May 7 – Charles Harris

These weekly “People to Commemorate” posts are a kind of calendar for the commemoration of the saints, reproduced here from a Uniting Church Assembly document which can be found in full here. They are intended for copying and pasting into congregational pew sheets on the Sunday closest to the nominated date.

Images (where provided) are of icons by Peter Blackwood; click on the image to download a high resolution copy of the image.


Charles Harris, faithful servant

Charles Enoch Edward Harris (1931–1993) was a cane cutter, railway worker, Assembly of God evangelist, Methodist and Uniting Church minister, and the Founding President of the Uniting Aboriginal and Islander Christian Congress. Harris was born on 8 July 1931 into a Christian family in Ingham, north Queensland. After a self-confessed ‘wild’ youth and various labouring jobs, Harris joined the Assemblies of God and became involved in youth work at Ayr. He later trained at the Commonwealth Bible College (Assemblies of God) from 1957 to 1959 and then took on several non-stipendiary pastorates with the Assemblies of God.

In 1966 Harris joined the Ingham Methodist Church and the following year he was appointed pastor to the newly established ‘Mission to Aborigines and Islanders in North Queensland’ in the Hermit Park Circuit in Townsville. Under testing circumstances Harris persisted for five years in this ‘evangelical and caring ministry’, visiting prisons, conducting missions, and caring for Townsville’s displaced and homeless ‘bridge people’.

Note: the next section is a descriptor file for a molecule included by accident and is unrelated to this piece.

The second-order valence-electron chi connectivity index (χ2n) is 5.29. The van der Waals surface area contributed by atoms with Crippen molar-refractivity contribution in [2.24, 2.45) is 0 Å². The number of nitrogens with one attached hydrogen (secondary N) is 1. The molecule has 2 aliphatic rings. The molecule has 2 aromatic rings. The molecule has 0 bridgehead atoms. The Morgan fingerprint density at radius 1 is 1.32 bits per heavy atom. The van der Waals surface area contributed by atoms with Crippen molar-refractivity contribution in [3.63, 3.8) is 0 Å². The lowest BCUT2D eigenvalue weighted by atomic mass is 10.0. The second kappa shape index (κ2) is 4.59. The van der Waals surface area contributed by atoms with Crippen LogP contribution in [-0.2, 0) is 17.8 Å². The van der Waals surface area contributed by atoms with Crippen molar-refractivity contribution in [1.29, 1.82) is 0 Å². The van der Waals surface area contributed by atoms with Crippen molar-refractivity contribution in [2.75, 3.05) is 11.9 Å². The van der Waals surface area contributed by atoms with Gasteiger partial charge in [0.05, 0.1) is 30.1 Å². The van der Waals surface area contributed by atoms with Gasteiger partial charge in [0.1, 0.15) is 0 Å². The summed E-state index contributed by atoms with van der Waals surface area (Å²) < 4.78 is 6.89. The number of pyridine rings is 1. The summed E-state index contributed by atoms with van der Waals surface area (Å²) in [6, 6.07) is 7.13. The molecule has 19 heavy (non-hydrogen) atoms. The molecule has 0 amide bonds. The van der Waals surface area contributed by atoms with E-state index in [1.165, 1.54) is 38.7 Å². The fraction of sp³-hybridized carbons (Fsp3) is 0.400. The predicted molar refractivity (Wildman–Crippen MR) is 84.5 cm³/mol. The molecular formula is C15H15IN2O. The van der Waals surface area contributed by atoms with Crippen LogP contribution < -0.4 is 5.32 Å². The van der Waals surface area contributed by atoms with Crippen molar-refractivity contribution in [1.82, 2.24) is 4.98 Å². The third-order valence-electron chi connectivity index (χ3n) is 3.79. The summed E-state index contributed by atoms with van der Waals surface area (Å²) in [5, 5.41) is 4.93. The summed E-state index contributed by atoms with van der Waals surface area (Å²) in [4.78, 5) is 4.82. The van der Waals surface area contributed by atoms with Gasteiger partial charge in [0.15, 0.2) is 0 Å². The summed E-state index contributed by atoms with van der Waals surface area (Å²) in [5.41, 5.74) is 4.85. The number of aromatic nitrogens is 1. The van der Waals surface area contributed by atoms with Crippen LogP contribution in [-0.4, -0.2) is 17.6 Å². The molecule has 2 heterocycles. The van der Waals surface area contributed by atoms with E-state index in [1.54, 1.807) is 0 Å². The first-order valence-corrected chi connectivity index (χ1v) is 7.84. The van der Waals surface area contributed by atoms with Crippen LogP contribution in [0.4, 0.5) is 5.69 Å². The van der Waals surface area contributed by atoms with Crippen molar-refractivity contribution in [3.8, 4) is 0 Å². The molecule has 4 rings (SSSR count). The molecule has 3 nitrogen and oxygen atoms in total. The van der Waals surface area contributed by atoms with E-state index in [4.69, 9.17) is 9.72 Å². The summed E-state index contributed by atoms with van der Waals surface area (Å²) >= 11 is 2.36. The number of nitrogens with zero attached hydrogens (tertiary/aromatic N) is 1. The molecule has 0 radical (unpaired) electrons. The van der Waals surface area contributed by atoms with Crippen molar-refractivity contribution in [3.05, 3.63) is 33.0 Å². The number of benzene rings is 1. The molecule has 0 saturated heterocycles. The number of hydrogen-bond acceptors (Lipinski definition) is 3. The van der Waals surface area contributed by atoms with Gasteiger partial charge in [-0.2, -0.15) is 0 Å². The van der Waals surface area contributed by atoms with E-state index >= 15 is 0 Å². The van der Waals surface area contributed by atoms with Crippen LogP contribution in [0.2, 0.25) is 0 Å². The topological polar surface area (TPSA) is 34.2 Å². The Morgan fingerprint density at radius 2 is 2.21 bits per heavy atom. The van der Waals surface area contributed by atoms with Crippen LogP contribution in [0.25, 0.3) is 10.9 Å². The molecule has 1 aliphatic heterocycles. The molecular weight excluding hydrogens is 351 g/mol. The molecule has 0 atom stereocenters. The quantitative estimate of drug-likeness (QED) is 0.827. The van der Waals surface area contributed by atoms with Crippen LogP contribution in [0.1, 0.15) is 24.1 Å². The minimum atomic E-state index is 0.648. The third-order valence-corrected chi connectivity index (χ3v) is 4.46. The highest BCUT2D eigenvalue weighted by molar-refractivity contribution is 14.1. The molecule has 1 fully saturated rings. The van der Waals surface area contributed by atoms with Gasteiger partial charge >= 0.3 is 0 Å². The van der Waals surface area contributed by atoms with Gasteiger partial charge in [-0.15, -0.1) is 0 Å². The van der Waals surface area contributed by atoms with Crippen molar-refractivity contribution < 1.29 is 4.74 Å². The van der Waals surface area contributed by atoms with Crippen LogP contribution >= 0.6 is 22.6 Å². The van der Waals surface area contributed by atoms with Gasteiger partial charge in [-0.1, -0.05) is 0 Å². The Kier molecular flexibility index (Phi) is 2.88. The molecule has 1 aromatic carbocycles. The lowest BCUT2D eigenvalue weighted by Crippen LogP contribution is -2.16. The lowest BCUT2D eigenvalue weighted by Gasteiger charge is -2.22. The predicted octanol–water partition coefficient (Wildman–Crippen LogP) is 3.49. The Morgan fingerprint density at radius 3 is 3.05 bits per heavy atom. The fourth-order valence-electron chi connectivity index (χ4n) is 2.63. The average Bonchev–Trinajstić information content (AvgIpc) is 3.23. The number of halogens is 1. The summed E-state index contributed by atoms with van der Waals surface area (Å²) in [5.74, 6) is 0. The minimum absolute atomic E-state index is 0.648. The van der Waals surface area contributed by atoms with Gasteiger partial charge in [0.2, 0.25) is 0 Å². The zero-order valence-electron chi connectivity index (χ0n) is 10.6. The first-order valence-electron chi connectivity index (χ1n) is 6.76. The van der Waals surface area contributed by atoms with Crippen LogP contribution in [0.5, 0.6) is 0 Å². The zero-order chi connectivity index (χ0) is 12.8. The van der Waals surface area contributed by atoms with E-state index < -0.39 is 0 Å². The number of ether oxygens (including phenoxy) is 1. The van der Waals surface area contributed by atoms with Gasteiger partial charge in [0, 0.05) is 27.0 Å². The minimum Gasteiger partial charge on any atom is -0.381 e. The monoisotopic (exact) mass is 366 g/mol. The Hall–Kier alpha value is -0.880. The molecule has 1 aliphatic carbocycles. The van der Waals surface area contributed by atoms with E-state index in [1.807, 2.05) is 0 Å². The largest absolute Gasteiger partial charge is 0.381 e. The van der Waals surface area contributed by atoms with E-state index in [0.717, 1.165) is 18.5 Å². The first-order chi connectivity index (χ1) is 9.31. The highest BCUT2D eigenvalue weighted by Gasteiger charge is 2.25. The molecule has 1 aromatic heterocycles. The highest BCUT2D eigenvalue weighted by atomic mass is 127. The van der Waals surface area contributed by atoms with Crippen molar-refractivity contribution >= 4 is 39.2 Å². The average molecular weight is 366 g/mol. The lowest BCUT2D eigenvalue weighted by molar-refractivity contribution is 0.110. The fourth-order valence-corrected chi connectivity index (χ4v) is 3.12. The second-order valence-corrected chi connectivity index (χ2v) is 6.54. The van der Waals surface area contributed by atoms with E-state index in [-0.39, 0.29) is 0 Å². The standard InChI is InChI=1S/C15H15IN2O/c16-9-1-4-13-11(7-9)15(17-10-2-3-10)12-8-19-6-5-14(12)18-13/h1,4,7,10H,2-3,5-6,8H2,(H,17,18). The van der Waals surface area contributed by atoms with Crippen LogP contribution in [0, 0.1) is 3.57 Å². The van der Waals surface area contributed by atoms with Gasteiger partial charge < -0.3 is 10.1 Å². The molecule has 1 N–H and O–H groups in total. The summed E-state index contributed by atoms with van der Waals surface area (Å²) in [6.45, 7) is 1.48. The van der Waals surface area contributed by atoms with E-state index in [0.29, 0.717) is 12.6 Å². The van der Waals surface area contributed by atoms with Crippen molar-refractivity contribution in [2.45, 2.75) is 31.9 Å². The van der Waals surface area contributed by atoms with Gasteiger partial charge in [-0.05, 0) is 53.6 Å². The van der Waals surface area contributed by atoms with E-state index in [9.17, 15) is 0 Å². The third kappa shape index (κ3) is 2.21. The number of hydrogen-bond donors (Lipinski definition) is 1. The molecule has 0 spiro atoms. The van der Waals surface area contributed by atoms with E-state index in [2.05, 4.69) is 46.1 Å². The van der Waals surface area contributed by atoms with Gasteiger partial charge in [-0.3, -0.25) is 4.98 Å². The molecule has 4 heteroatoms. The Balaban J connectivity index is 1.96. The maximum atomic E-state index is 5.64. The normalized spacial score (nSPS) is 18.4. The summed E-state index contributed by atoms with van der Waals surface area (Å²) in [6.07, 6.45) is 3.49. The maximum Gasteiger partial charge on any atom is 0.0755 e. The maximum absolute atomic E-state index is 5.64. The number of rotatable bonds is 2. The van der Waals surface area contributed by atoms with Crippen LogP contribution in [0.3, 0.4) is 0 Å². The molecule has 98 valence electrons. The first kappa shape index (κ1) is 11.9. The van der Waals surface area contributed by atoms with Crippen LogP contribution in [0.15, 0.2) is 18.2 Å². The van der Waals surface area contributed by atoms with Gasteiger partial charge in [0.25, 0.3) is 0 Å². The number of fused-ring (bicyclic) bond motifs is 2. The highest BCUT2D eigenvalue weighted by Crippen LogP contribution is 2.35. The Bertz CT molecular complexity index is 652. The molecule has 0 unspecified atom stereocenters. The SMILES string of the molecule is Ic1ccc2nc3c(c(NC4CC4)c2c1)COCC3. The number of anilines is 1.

Harris became a staff member of Central Methodist Mission in Brisbane in 1973, where he was introduced to the world of Aboriginal struggle for justice. Harris was ordained on 27 November 1980 in Brisbane, the first Aboriginal and Islander Minister to be ordained by the Uniting Church in Queensland.

Of the many achievements in Harris’ ministry two stand out above the rest. The first is the Uniting Aboriginal and Islander Christian Congress; it was his vision and energy that would eventually lead to the formation of Congress at Elcho Island in August 1983.  The second is the March for Justice, Freedom and Hope. It was Harris who was the driving force behind the idea of the March held on the streets of Sydney on 26 January 1988, the largest gathering of Indigenous people ever in Australia and arguably the centrepiece of Aboriginal protest during the bicentennial year. The March propelled Charles Harris into the national and international spotlight and promoted the fledgling Uniting Aboriginal and Islander Christian Congress as one of the leading Aboriginal and Islander organisations in the country. Throughout the planning of the March Harris grew as a national leader and a symbol of what Aboriginal and Islander people could do together in their common struggle. Sir Ronald Wilson remarked on the occasion of Harris’s retirement: ‘The emergence of the Congress as perhaps the leading Aboriginal organisation in the country, the growing maturity of its leadership, and its finest hour—the Bicentenary March for freedom, Justice and Hope will stand as lasting monuments to Charles’ vision as president, his determination and keen sense of justice.’ Towards the end of Harris’ life, he became progressively more radical, seizing every opportunity to speak out against injustice and the church’s and governments’ role in perpetuating injustice.

Charles Harris died on 7 May 1993.

Contributed by William W. Emilsen (alt)

Edited down to a single page; see Commemorations document (see above) for the full text